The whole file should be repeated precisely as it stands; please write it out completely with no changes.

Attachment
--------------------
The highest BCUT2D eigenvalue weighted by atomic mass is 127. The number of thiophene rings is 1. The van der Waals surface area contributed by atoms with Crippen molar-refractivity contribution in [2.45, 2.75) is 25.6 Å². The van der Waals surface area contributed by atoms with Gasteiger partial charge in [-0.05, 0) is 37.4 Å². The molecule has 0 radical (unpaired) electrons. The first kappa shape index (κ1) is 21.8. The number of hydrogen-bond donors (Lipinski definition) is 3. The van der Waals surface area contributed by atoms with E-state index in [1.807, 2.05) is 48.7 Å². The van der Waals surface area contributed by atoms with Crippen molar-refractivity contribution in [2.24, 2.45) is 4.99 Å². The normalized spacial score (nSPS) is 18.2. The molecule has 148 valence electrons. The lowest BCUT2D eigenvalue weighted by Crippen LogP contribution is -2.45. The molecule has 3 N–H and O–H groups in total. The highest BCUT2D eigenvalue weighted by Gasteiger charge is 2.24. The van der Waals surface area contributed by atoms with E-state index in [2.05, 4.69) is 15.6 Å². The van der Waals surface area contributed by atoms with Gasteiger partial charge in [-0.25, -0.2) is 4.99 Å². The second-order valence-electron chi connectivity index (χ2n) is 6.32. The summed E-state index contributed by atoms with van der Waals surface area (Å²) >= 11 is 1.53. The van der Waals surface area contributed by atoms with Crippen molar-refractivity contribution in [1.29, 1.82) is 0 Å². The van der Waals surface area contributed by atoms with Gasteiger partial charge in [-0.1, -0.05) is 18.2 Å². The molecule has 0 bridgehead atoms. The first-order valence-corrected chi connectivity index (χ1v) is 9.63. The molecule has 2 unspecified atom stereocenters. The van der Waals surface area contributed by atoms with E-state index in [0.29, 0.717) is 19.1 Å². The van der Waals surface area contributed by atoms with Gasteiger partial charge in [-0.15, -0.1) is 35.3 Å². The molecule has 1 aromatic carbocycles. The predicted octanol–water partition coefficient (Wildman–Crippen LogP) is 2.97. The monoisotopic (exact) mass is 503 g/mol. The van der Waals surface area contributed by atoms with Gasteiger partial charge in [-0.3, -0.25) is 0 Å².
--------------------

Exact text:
The highest BCUT2D eigenvalue weighted by atomic mass is 127. The number of thiophene rings is 1. The van der Waals surface area contributed by atoms with Crippen molar-refractivity contribution in [2.45, 2.75) is 25.6 Å². The van der Waals surface area contributed by atoms with Gasteiger partial charge in [-0.05, 0) is 37.4 Å². The molecule has 0 radical (unpaired) electrons. The first kappa shape index (κ1) is 21.8. The number of hydrogen-bond donors (Lipinski definition) is 3. The van der Waals surface area contributed by atoms with E-state index in [1.807, 2.05) is 48.7 Å². The van der Waals surface area contributed by atoms with Crippen molar-refractivity contribution in [2.24, 2.45) is 4.99 Å². The normalized spacial score (nSPS) is 18.2. The molecule has 148 valence electrons. The lowest BCUT2D eigenvalue weighted by Crippen LogP contribution is -2.45. The molecule has 3 N–H and O–H groups in total. The highest BCUT2D eigenvalue weighted by Gasteiger charge is 2.24. The van der Waals surface area contributed by atoms with E-state index in [2.05, 4.69) is 15.6 Å². The van der Waals surface area contributed by atoms with Gasteiger partial charge in [-0.25, -0.2) is 4.99 Å². The second-order valence-electron chi connectivity index (χ2n) is 6.32. The summed E-state index contributed by atoms with van der Waals surface area (Å²) >= 11 is 1.53. The van der Waals surface area contributed by atoms with Crippen molar-refractivity contribution in [1.29, 1.82) is 0 Å². The van der Waals surface area contributed by atoms with Gasteiger partial charge in [-0.1, -0.05) is 18.2 Å². The molecule has 0 bridgehead atoms. The first-order valence-corrected chi connectivity index (χ1v) is 9.63. The molecule has 2 unspecified atom stereocenters. The van der Waals surface area contributed by atoms with E-state index in [0.29, 0.717) is 19.1 Å². The van der Waals surface area contributed by atoms with Gasteiger partial charge in [-0.15, -0.1) is 35.3 Å². The molecule has 1 aromatic carbocycles. The predicted octanol–water partition coefficient (Wildman–Crippen LogP) is 2.97. The monoisotopic (exact) mass is 503 g/mol. The van der Waals surface area contributed by atoms with Gasteiger partial charge in [-0.3, -0.25) is 0 Å².